Schoolteacher in a one-room schoolhouse cooked lunch for students.
In 1921 I taught in a one-room country schoolhouse located on the southern Illinois prairie. A big shelf in the back of the room held a large granite kettle, bowls and spoons. Teachers were serving a hot dish to supplement the cold sandwiches in each child's lunch pail. Mothers were happy to furnish ingredients and I had grown up on a nearby farm so cooking for approximately twenty pupils was no problem. Navy bean soup was a favorite and even heat from the top of a jacketed stove provided a splendid spot to cook the beans, I could easily stand on a stool and stir them while listening to a class recite.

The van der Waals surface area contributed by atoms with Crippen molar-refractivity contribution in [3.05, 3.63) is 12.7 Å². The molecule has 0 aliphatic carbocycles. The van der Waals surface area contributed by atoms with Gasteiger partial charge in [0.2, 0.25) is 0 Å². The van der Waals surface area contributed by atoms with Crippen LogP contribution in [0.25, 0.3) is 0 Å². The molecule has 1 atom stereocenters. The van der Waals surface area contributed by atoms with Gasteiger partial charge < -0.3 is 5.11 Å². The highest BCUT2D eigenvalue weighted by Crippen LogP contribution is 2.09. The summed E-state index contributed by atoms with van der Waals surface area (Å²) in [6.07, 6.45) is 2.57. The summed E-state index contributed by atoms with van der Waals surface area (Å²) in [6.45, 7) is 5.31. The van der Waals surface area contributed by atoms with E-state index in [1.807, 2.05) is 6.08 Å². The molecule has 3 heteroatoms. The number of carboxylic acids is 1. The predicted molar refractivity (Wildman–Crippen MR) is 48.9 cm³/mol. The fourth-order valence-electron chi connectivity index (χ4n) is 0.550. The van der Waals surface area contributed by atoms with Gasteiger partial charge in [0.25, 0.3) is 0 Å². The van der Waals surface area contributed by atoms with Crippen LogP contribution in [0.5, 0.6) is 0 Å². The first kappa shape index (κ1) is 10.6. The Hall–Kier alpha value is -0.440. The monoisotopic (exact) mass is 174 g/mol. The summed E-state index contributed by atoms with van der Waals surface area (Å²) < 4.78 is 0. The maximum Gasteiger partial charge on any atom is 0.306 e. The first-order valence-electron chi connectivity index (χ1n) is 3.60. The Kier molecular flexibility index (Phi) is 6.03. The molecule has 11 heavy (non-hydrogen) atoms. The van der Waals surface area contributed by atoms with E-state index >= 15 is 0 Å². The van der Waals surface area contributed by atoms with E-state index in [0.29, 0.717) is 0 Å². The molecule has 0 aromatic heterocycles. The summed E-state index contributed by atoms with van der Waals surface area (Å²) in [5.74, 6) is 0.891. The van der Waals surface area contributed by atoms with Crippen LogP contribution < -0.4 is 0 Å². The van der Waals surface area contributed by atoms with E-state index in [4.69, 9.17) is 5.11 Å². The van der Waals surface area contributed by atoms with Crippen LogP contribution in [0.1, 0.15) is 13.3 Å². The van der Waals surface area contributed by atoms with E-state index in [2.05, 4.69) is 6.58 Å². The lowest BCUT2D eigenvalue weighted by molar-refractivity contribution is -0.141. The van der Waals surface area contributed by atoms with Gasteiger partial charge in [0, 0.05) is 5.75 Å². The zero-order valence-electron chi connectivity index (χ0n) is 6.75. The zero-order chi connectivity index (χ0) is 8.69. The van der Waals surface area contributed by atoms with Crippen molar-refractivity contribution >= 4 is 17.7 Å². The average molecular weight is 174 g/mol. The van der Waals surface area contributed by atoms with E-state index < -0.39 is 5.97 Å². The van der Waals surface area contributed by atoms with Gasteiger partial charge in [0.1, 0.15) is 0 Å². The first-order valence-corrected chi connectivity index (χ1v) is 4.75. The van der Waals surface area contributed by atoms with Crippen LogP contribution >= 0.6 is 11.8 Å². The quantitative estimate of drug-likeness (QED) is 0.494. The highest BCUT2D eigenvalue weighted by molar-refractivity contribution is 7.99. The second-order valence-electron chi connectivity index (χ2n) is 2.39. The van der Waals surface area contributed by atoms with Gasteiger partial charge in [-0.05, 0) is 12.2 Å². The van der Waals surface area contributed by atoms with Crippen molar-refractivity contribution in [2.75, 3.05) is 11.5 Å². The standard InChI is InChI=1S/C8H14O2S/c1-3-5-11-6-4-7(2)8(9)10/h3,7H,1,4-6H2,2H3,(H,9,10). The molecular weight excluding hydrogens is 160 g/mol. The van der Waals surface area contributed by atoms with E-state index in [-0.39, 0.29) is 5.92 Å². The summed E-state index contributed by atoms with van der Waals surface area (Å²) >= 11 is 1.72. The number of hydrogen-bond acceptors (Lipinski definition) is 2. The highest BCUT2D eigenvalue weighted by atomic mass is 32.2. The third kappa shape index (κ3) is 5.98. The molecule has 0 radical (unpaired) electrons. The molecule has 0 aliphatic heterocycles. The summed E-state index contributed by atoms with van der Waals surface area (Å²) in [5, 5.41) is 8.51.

Back in 1955 a call went out from the editors of the then Capper’s Weekly asking for readers to send in articles on true pioneers. Hundreds of letters came pouring in from early settlers and their children, many now in their 80s and 90s, and from grandchildren of settlers, all with tales to tell. So many articles were received that a decision was made to create a book, and in 1956, the first My Folks title – My Folks Came in a Covered Wagon – hit the shelves. Nine other books have since been published in the My Folks series, all filled to the brim with true tales from Capper’s readers, and we are proud to make those stories available to our growing online community.
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